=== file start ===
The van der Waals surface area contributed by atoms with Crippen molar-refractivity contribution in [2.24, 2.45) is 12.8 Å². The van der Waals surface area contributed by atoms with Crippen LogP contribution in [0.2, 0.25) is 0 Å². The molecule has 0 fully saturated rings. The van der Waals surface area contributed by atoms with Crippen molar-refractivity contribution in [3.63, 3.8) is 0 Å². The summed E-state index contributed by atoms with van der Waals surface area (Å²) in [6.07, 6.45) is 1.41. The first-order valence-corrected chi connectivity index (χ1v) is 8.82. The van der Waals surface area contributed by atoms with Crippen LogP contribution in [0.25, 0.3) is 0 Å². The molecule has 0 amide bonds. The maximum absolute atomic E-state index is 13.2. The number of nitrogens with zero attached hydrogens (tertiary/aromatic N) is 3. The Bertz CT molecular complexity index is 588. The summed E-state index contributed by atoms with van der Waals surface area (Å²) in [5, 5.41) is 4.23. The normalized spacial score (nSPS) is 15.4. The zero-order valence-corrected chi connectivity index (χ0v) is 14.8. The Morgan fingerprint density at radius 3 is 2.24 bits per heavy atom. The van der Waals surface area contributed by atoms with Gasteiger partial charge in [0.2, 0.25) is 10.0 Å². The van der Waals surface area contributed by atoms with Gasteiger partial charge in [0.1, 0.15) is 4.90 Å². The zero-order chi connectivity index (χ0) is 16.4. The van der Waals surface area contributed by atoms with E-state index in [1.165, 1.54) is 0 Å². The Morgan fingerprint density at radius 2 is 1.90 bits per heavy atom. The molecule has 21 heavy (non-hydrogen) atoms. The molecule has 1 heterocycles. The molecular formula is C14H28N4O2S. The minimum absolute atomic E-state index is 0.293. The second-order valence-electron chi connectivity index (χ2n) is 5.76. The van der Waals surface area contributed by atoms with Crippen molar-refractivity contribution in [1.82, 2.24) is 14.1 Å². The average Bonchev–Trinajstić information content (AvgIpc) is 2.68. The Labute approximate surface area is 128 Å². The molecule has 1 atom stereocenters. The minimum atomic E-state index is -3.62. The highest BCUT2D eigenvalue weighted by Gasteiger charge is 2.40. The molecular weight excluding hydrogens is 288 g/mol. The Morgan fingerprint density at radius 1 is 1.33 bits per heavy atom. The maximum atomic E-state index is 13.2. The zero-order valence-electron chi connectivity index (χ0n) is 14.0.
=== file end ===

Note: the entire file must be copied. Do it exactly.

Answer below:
The van der Waals surface area contributed by atoms with Crippen molar-refractivity contribution in [2.24, 2.45) is 12.8 Å². The van der Waals surface area contributed by atoms with Crippen LogP contribution in [0.2, 0.25) is 0 Å². The molecule has 0 fully saturated rings. The van der Waals surface area contributed by atoms with Crippen molar-refractivity contribution in [3.63, 3.8) is 0 Å². The summed E-state index contributed by atoms with van der Waals surface area (Å²) in [6.07, 6.45) is 1.41. The first-order valence-corrected chi connectivity index (χ1v) is 8.82. The van der Waals surface area contributed by atoms with Crippen LogP contribution in [0.25, 0.3) is 0 Å². The molecule has 0 amide bonds. The maximum absolute atomic E-state index is 13.2. The number of nitrogens with zero attached hydrogens (tertiary/aromatic N) is 3. The Bertz CT molecular complexity index is 588. The summed E-state index contributed by atoms with van der Waals surface area (Å²) in [5, 5.41) is 4.23. The normalized spacial score (nSPS) is 15.4. The zero-order valence-corrected chi connectivity index (χ0v) is 14.8. The Morgan fingerprint density at radius 3 is 2.24 bits per heavy atom. The van der Waals surface area contributed by atoms with Gasteiger partial charge in [0.2, 0.25) is 10.0 Å². The van der Waals surface area contributed by atoms with Gasteiger partial charge in [0.1, 0.15) is 4.90 Å². The zero-order chi connectivity index (χ0) is 16.4. The van der Waals surface area contributed by atoms with E-state index in [1.165, 1.54) is 0 Å². The Morgan fingerprint density at radius 2 is 1.90 bits per heavy atom. The molecule has 21 heavy (non-hydrogen) atoms. The molecule has 1 heterocycles. The molecular formula is C14H28N4O2S. The minimum absolute atomic E-state index is 0.293. The second-order valence-electron chi connectivity index (χ2n) is 5.76. The van der Waals surface area contributed by atoms with Crippen molar-refractivity contribution in [1.82, 2.24) is 14.1 Å². The average Bonchev–Trinajstić information content (AvgIpc) is 2.68. The Labute approximate surface area is 128 Å². The molecule has 1 atom stereocenters. The minimum atomic E-state index is -3.62. The highest BCUT2D eigenvalue weighted by Gasteiger charge is 2.40. The molecular weight excluding hydrogens is 288 g/mol. The Morgan fingerprint density at radius 1 is 1.33 bits per heavy atom. The maximum atomic E-state index is 13.2. The zero-order valence-electron chi connectivity index (χ0n) is 14.0.